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Ask Me Anything: 6 Answers to Your Questions About Teacher Evaluations.

1. What is the most effective way to evaluate a teacher?

Answer: The most effective method for evaluating a teacher is dual, mutual involvement and ongoing collaboration in the evaluation process.

The teacher, being guided by the evaluator, is consulted and involved throughout the evaluation process. When this happens, the evaluation becomes a tool to springboard true growth and ongoing improvement.

2. How do I involve the teacher in their evaluation?

Answer: A first step in actively involving teachers in the process is to have them answer questions about the teacher evaluation.

Doing so before and after the evaluation gets them thinking about the process that naturally makes them more involved. This process also gives both sides some critical talking points when they meet face-to-face as some evaluation systems require the teacher and evaluator to meet before the evaluation takes place and after the completion of the evaluation.

3. Is it teachers or their teaching we’re assessing?

Answer: It makes a difference.

If we’re observing, analyzing and reflecting on the process of teaching, there are always changes that can be made, strategies adopted, new skills learned, attitudes adjusted.

If we’re simply stack-ranking educators, with the intention of lopping off the least “effective,” any process we use will fail, whether it includes standardized test scores or not.

4. When should we evaluate teaching?

Answer: All the time – whether teachers are green and struggling or three-decade veterans.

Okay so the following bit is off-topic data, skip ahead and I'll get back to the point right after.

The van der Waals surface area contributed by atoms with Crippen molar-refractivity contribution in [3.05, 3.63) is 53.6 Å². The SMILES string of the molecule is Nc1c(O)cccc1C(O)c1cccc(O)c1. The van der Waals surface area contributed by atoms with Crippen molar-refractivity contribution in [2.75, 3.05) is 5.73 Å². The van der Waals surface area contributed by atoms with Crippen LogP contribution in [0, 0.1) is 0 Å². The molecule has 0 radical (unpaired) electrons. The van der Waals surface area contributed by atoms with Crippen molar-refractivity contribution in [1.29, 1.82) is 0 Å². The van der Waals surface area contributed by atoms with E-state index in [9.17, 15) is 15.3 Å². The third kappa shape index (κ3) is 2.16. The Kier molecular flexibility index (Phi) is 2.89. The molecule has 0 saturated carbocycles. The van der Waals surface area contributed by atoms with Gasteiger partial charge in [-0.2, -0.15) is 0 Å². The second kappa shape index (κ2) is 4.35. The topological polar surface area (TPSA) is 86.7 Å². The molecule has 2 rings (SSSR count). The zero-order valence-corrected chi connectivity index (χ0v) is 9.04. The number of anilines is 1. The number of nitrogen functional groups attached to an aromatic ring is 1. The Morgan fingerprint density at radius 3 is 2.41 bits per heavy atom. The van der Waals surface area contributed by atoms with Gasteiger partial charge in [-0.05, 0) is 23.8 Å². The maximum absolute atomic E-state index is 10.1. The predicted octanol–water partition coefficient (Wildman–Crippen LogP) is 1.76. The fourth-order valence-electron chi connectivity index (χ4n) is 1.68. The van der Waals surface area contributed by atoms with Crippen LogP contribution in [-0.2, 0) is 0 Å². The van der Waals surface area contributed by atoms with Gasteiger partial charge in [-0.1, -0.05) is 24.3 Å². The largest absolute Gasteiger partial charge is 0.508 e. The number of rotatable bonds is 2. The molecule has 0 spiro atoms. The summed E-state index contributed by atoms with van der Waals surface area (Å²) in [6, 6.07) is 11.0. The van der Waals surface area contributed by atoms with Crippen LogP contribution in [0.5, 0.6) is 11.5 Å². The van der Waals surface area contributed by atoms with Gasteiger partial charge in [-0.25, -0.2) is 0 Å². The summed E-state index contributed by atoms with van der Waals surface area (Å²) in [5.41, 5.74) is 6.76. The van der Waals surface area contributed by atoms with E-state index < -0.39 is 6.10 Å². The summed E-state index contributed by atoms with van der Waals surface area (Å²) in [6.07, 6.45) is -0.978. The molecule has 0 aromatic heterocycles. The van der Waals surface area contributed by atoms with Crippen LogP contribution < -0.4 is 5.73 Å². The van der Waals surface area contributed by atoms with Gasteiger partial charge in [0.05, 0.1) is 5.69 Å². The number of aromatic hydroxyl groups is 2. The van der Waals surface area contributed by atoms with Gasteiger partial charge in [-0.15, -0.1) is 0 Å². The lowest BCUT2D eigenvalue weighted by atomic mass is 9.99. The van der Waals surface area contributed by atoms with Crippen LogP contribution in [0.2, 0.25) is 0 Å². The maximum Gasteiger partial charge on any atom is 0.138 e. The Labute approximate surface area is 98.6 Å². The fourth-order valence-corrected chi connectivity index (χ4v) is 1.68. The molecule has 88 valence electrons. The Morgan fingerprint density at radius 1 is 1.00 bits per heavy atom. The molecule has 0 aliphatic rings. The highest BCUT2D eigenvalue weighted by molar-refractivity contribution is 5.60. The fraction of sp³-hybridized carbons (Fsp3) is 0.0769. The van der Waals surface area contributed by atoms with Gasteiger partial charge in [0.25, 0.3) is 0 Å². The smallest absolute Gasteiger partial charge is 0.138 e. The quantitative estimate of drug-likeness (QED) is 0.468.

Ideally, teaching should be dissected frequently–every day, by colleagues and students, as well as the teacher herself–with an eye toward what’s getting desired results, and what isn’t working very well.

5. Who should evaluate teaching? Who is best positioned to craft a philosophy of evaluation and assessment protocols for teachers

Answer: A building administrator probably understands school context better than a neutral party, and peers can provide even more information about the value of certain choices teachers make in classroom practice.

There must be open communication between evaluator and practitioner.

6. Why is it impossible to believe in the school where every teacher is effective?

Answer: It’s not. If a district is hiring carefully, mentoring new teachers and providing ongoing professional learning, why wouldn’t upwards of 95% of their teachers be performing at a level somewhere between competent and amazing?

That’s what other organizations, from law firms to landscaping businesses, do–hire the best available, train them, then monitor.

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For more information on this, check out this article from Derrick Meador on ThoughtCo, as well as this article from Edweek.org – both of which were used as source material for this post.

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